In this section you will consider different modes of faculty professional development related to OE.
Once your college has invested in OE, faculty will need support in adapting and adopting OE. The most effective support for OE is one-on-one interactions, however, that is not always realistic considering staffing and time limitations. There are many different themes for OE professional development. The following describes some themes and possible professional development events that you could use at your institution.
“Why OER?” is the main question that this series of messages. The messaging here will be on the positive side of OER with room for conversations about the many different visions of the open movement.
Deciding to go OER
This will be a series of meetings/ sessions/conversations about OER. The project team will listen, provide some expert opinion, but focus mostly on hearing what people have to say about engaging in the OER Movement.
Students talk about OER
We will promote OER by asking students to advocate for their learning needs. We will ask them to describe what they need, how they engage with learning resources and to make compelling arguments for the use of OER.
Teachers talk about OER
People who have adopted OER into their teaching will talk about successes, struggles, how they continue to make changes. The main focus of this advocacy is to invite experienced people to share their wisdom.
Selection and Adoption
Once a person is interested in using OER, we need to encourage them by offering support in finding and adopting OER. There will many access points into these topics. The end focus is always going to be on driving the process of adoption.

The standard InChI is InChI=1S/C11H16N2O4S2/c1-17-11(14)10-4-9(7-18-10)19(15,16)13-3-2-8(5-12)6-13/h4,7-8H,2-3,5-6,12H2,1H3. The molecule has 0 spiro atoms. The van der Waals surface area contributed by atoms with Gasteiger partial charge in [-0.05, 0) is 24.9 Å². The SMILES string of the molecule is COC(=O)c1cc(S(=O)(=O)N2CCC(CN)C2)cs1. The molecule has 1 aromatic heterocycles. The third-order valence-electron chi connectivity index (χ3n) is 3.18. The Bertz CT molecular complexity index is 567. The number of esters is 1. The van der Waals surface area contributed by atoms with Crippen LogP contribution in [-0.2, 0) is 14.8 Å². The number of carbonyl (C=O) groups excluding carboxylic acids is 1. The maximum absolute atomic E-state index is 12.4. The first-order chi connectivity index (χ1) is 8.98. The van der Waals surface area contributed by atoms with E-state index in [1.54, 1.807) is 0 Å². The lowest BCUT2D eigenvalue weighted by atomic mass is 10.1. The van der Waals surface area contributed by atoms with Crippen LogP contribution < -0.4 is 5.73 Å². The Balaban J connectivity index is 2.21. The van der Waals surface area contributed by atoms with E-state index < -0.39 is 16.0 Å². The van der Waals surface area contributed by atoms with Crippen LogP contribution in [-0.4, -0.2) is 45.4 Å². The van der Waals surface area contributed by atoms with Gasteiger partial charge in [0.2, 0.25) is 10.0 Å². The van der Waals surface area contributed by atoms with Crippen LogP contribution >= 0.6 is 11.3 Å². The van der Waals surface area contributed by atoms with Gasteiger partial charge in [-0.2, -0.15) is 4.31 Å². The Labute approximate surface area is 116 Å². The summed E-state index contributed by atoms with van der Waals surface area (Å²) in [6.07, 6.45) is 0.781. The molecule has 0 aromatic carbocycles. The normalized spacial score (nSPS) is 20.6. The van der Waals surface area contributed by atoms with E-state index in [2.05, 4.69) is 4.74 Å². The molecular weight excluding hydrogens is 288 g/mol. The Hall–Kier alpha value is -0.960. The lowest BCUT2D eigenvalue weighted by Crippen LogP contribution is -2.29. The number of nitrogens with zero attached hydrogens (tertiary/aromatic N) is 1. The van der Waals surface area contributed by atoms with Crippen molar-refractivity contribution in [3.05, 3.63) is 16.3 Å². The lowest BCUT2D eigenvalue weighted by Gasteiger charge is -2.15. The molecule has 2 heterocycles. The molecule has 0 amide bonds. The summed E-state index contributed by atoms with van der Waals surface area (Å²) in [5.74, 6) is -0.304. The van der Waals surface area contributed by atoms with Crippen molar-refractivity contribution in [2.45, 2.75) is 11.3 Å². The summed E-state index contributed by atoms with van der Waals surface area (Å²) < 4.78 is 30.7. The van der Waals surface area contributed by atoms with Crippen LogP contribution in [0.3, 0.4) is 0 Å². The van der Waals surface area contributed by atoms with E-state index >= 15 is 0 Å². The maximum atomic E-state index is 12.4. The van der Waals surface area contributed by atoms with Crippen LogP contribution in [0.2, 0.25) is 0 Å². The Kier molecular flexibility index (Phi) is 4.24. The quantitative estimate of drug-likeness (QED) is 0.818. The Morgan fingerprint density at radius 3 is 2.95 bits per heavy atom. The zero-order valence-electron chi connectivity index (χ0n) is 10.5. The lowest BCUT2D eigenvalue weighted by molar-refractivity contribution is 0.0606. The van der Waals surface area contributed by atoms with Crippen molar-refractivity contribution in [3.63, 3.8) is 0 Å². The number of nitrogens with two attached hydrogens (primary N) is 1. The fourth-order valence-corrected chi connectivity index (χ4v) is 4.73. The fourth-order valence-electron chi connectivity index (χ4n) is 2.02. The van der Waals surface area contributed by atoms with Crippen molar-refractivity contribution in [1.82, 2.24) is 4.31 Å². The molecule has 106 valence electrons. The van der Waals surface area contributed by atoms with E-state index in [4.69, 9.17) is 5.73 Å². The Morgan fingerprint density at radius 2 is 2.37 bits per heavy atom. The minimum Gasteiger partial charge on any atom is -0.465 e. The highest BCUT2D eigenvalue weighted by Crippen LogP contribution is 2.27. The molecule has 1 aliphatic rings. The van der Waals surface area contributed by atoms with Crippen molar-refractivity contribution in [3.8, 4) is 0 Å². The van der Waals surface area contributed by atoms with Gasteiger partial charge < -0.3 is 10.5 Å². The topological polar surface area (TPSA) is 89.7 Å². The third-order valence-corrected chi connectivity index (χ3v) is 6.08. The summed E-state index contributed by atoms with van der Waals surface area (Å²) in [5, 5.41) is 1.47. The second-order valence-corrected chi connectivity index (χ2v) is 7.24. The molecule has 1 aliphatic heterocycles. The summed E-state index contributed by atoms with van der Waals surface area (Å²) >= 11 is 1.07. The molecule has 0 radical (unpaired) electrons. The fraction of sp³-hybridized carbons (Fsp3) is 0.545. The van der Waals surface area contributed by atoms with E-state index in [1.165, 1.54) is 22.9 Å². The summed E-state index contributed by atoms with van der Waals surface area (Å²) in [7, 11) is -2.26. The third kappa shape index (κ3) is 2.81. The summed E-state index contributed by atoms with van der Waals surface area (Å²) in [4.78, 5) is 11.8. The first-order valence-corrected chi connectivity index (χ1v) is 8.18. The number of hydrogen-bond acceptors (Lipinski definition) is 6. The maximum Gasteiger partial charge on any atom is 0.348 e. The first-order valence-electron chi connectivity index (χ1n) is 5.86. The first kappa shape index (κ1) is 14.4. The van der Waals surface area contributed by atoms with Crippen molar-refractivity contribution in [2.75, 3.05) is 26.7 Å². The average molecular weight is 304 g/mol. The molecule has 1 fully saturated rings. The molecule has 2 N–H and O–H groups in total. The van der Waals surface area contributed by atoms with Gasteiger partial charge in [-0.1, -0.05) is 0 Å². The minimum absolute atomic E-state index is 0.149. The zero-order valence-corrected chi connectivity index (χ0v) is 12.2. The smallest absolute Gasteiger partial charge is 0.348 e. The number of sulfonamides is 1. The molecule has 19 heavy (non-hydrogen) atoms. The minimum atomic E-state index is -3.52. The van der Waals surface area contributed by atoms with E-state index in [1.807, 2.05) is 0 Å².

How does someone find an appropriate OER? There are multiple avenues for finding and using OER. This topic can be covered one on one, in full sessions, with adoption teams and through web training. People will be able to decide how they want access to these lessons.
How to review learning materials/Selecting materials
Choosing learning resources, even conventional ones, is frustrating because no one ever tells us how to do it. We will offer training sessions and models to help participants figure out how to review and choose a learning resource.
Quality of OER
One big issue for people conflicted over choosing OER is the perception of quality. Publishers “show their work” in the editing and peer reviewing of their learning materials. People who write OER are not always aware of how to get a review panel or that an apparent review will help promote the resource. In fact, normally OER creators are less interested in promotion over personal use of the material(s). We will take this issue head-on with conversation, review projects, comparisons and reality checks about conventionally published texts.
Planning with OER
Once a teacher has chosen an OER, how should she proceed? We will help the faculty member navigate the planning process, offering training on course design and getting material embraced by the institution. We will work through planning for student access to materials and addressing any legal issues with using the resource adopted. We will also talk about how to present materials to students.
OER and Teaching
OER has the potential to change how a faculty member teaches her course. This messaging will try to preempt concerns over how OER affects traditional classroom practice in order to offer comfort over the adaption of teaching toward OER.
Teaching with OER
We will invite experienced OER teachers to reflect on their teaching and how OER changed it. We will ask faculty members to talk about their successes to encourage others to follow in their footsteps.
Some adaptation of OER results in the loss of a centralized learning resource (perhaps a textbook). Instead, the students experience many different resources to access what was presented in a centralized textbook. When we think in terms of modularizing learning, so that each resource represents a chunk of the course, we can more easily adapt to several OERs.
This page was written by Quill West for Library as Open Education Leader, it is licensed under a Creative Commons Attribution 4.0 license and contains content from a variety of sources published under a variety of open licenses, including:
- Content created by Quill West for Tacoma Community College, originally unpublished (CC-BY 3.0)